Ferrosilicon is produced by reduction of silica or sand with coke in presence of scrap iron, millscale, or other source of iron. Ferrosilicons with silicon content up to about 15% are made in blast furnaces lined with acid fire bricks. Ferrosilicons with higher silicon content are made in electric arc furnaces. The usual formulations on the market are ferrosilicons with 15%, 45%, 75%, and 90% silicon. The remainder is iron, with about 2% consisting of other elements like aluminium and calcium. An overabundance of silica is used to prevent formation of silicon carbide. Microsilica is a useful byproduct.
A mineral perryite is similar to ferrosilicon, with its composition Fe5Si2.
|Si content (wt.%)||0||20||35||50||60||80||100|
|Melting point (°C)||1538||1210||1410||1210||1230||1360||1414|
The melting point and density of ferrosilicon depends on its silicon content.
In contact with water, ferrosilicon may slowly produce hydrogen.
Ferrosilicon is used as a source of silicon to reduce metals from their oxides and to deoxidize steel and other ferrous alloys. This prevents the loss of carbon from the molten steel (so called blocking the heat); ferromanganese, spiegeleisen, silicides of calcium, and many other materials are used for the same purpose. It can be used to make other ferroalloys. Ferrosilicon is also used for manufacture of silicon, corrosion-resistant and high-temperature resistant ferrous silicon alloys, and silicon steel for electromotors and transformer cores. In the manufacture of cast iron, ferrosilicon is used for inoculation of the iron to accelerate graphitization. In arc welding, ferrosilicon can be found in some electrode coatings.
Ferrosilicon is a basis for manufacture of prealloys like magnesium ferrosilicon (MgFeSi), used for modification of melted malleable iron. MgFeSi contains 3–42% magnesium and small amounts of rare earth metals. Ferrosilicon is also important as an additive to cast irons for controlling the initial content of silicon.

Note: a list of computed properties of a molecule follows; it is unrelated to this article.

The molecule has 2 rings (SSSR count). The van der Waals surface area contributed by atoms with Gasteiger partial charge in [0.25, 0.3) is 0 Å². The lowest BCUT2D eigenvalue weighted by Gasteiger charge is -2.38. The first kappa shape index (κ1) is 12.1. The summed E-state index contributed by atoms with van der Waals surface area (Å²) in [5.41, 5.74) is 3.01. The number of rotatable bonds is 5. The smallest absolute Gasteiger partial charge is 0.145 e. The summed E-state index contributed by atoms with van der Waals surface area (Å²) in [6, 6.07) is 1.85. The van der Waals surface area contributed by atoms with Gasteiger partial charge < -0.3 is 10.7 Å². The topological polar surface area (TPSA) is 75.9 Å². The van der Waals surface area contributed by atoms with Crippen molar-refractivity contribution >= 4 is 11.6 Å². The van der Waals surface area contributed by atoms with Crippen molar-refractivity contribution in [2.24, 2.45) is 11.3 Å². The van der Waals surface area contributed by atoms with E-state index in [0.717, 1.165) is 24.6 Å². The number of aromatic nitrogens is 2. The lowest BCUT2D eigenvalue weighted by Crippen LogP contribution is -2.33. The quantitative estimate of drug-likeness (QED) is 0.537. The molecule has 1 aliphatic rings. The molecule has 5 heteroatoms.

Magnesium ferrosilicon is instrumental in the formation of nodules, which give ductile iron its flexible property. Unlike gray cast iron, which forms graphite flakes, ductile iron contains graphite nodules, or pores, which make cracking more difficult.
Military use 
Ferrosilicon is used by the military to quickly produce hydrogen for balloons by the ferrosilicon method. The chemical reaction uses sodium hydroxide, ferrosilicon, and water. The generator is small enough to fit a truck and requires only a small amount of electric power, the materials are stable and not combustible, and they do not generate hydrogen until mixed. The method has been in use since World War I. A heavy steel pressure vessel is filled with sodium hydroxide and ferrosilicon, closed, and a controlled amount of water is added; the dissolving of the hydroxide heats the mixture to about 200 °F and starts the reaction; sodium silicate, hydrogen and steam are produced. After the cylinder cools and the steam condenses, hydrogen is drained and the glassy sodium silicate is scraped from the cylinder; the cleaning is a laborious operation, taking a soldier an entire day. The silicate scrapings have to be buried, but the tired soldiers often resorted to just dumping them on the ground; cattle then ate them and the army was getting lawsuits because of the damaged cattle. The steel cylinders were also difficult to transport. At the beginning of the World War II the US military sought an alternative; catalyzed decomposition of sodium borohydride was attempted as a replacement instead.
- Ferrosilicon. Great Soviet Encyclopedia
- Materials Science and International Team (2008). Selected Systems from C-Cr-Fe to Co-Fe-S. Springer. p. 22 (Fig. 2 – Phase diagram of the Fe-Si system). doi:10.1007/978-3-540-74196-1_12. ISBN 978-3-540-74193-0. Retrieved 25 December 2011.
- Ramesh Singh (3 October 2011). Applied Welding Engineering: Processes, Codes, and Standards. Elsevier. pp. 38–. ISBN 978-0-12-391916-8. Retrieved 25 December 2011.
- Report No 40: The ferrosilicon process for the generation of hydrogen
- Candid science: conversations with famous chemists, István Hargittai, Magdolna Hargittai, p. 261, Imperial College Press (2000) ISBN 1-86094-228-8